>>>>> "pje" == Phillip J Eby <[EMAIL PROTECTED]> writes:
>> a (default) rack of TableInfo objects.
>> Now... some of the Tableinfo properties, and some of the View
>> properties are *really* in MySQL. I figured out, from the mail
>> list and the source code, that I can create a Generic attribute
>> provider in the rack that can get attributes from an SQL
>> database for my DataSkin descendents using the 'source
>> expression' and 'target expression' business.
pje> Congratulations, you found the top secret documentation. :)
That's what I love about working with ZPatterns. You get to play all
sorts of "Roles" as a developer... part "James Bond", part "Hercule
Poirot", part "Bumbling Imbecile". ;-) I've heard that it's "Roles
before Objects" but I had no idea it would be like this!
Here's one I've been feeling kinda stupid about:
>Now, "SkyDiver ... *used as*" means we should:
> 1. subclass (not a good choice)
> 2. implement interface
> 2.1. by copying and pasting methods code (or whole methoids)
> 2.2. by proxiyng (SkyDiver has a references to actual Customer
> and ResourceUser)
> 2.3. by transmitting messages to SkyDiverSpecialist which will pass
> unhandled messages to CustomerSpecialist and
> ResourceUserSpecialist (this is a variant of 2.2. case)
>The 2.3. case means we should use objects without types (identity
pje> None of the above. SkyDiver should inherit from a Party base class. For
pje> Customer and ResourceUser behavior, one adds propertysheets whose class is
pje> provided by the respective frameworks. This is extension through
pje> *composition*, rather than inheritance. It is similar to the COM approach,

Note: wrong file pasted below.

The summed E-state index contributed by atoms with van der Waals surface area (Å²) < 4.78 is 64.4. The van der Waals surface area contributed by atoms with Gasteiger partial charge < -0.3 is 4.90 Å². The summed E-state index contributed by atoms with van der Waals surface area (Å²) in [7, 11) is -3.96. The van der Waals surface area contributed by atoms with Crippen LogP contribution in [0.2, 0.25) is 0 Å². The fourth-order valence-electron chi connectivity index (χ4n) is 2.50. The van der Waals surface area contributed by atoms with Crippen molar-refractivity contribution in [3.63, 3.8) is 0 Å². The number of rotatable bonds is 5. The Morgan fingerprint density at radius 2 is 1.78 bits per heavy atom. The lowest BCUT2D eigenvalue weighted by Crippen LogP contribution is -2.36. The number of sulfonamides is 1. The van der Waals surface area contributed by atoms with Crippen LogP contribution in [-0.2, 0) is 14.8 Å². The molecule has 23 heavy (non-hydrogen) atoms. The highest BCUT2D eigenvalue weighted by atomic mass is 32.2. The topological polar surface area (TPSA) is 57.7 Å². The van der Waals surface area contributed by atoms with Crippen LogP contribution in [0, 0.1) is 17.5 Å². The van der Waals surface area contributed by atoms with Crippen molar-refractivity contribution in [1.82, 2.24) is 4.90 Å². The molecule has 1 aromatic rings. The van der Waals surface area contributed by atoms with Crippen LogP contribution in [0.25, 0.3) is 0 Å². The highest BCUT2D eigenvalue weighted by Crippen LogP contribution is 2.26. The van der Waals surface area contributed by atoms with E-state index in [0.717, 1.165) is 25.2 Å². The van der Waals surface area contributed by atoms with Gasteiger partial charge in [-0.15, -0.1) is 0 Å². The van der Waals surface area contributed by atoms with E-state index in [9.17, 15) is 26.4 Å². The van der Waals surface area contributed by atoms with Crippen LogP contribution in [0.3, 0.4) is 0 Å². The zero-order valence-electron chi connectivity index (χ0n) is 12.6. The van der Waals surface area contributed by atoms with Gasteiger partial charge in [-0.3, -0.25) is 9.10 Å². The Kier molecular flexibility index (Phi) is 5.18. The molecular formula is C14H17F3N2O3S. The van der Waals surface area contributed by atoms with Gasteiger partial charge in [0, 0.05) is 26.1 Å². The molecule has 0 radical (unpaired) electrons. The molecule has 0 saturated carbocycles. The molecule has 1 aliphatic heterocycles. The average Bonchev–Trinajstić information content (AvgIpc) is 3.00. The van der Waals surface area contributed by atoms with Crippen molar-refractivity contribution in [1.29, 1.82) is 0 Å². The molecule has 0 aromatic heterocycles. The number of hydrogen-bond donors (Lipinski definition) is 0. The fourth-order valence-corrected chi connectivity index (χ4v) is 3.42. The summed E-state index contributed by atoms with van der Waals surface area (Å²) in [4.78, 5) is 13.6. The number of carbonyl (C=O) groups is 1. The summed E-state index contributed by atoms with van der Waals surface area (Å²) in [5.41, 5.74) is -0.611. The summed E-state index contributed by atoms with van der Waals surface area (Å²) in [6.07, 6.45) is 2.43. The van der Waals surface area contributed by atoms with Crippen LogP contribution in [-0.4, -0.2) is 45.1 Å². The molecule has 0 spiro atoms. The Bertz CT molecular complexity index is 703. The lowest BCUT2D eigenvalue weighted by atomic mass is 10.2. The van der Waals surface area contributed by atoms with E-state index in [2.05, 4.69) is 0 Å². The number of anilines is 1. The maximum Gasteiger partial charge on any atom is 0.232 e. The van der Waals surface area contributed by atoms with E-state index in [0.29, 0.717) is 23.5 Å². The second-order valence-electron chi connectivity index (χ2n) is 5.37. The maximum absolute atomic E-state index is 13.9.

pje> where you can ask an object to give you a pointer to an interface. In this
pje> approach, you ask for a propertysheet that provides the interface.
"One adds propertysheets" is much easier said than done... IMHO. The only way
I've seen to add propertysheets to objects is to call manage_addPropertySheet
on individual instances... as described in this earlier email:
pje> This isn't exactly code, but...
pje> Set up a LoginManager with a GenericUserSource, and set up the GUS to have
pje> users. Make sure that the GUS has a "Persistent Sheet Provider" on the
pje> "Sheet Providers" tab. Then go to:
pje> You should get a screen that says "OK".
pje> Then go to:
pje> And you should see a propertysheet editor for your new sheet.
pje> (Unfortunately, it won't let you edit anything unless your user class is
pje> based on PropertyManager, due to an oversight in ZPatterns 0.3.0; the
pje> VirtualSheets class needs "def propertyLabel(self,id): return id" to work
pje> with the default Zope UI for a non-ZClass property sheet.)
pje> Or go to:
pje> And you should see your new propertysheet listed on the sheets management
pje> interface (which is somewhat broken, but that's because the basic one in
pje> Zope is, it's not ZPatterns' fault. ;) )
pje> Anyway, this is all very primitive but should get better in later versions.
pje> 0.4.0 fixes the 0.3.0 and either it or 0.5.0 will replace the broken
pje> propertysheets/manage screen with one that will let you add/edit/delete
pje> sheets properly.
I just want to make sure I understand... is the intention that property management
needs to be done on each instance separately? So if I add a new property to one
of my property sheets, I need to somehow update the propertysheets of each of the
instances? Also.... if I need to create propertysheets for each instance... where
should that be done? I suppose it makes sense to put that in the Specialist that
handles the object that gets the properties?...no?
Zope-Dev maillist - [EMAIL PROTECTED]
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